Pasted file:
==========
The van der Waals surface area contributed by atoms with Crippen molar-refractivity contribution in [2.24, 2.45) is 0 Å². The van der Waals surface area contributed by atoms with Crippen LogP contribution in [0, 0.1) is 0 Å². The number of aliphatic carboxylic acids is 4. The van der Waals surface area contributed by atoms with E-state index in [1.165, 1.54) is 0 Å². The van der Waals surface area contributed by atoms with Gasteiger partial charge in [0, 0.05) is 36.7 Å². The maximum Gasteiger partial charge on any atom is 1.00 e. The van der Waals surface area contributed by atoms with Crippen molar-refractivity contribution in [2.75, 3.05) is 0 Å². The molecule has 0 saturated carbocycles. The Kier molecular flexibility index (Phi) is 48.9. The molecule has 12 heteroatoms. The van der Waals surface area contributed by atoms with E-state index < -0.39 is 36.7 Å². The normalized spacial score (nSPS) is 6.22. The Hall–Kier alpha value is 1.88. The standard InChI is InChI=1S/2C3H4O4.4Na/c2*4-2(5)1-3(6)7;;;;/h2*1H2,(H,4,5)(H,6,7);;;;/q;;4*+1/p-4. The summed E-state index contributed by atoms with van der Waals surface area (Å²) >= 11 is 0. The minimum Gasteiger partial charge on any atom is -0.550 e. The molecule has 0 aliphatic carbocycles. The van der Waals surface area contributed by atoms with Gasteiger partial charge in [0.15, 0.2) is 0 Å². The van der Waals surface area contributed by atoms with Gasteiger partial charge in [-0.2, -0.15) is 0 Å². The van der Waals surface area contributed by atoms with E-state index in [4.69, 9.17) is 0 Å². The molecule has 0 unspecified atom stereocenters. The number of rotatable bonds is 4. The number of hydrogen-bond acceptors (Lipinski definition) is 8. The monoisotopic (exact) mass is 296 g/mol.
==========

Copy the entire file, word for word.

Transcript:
The van der Waals surface area contributed by atoms with Crippen molar-refractivity contribution in [2.24, 2.45) is 0 Å². The van der Waals surface area contributed by atoms with Crippen LogP contribution in [0, 0.1) is 0 Å². The number of aliphatic carboxylic acids is 4. The van der Waals surface area contributed by atoms with E-state index in [1.165, 1.54) is 0 Å². The van der Waals surface area contributed by atoms with Gasteiger partial charge in [0, 0.05) is 36.7 Å². The maximum Gasteiger partial charge on any atom is 1.00 e. The van der Waals surface area contributed by atoms with Crippen molar-refractivity contribution in [2.75, 3.05) is 0 Å². The molecule has 0 saturated carbocycles. The Kier molecular flexibility index (Phi) is 48.9. The molecule has 12 heteroatoms. The van der Waals surface area contributed by atoms with E-state index < -0.39 is 36.7 Å². The normalized spacial score (nSPS) is 6.22. The Hall–Kier alpha value is 1.88. The standard InChI is InChI=1S/2C3H4O4.4Na/c2*4-2(5)1-3(6)7;;;;/h2*1H2,(H,4,5)(H,6,7);;;;/q;;4*+1/p-4. The summed E-state index contributed by atoms with van der Waals surface area (Å²) >= 11 is 0. The minimum Gasteiger partial charge on any atom is -0.550 e. The molecule has 0 aliphatic carbocycles. The van der Waals surface area contributed by atoms with Gasteiger partial charge in [0.15, 0.2) is 0 Å². The van der Waals surface area contributed by atoms with Gasteiger partial charge in [-0.2, -0.15) is 0 Å². The van der Waals surface area contributed by atoms with E-state index in [4.69, 9.17) is 0 Å². The molecule has 0 unspecified atom stereocenters. The number of rotatable bonds is 4. The number of hydrogen-bond acceptors (Lipinski definition) is 8. The monoisotopic (exact) mass is 296 g/mol.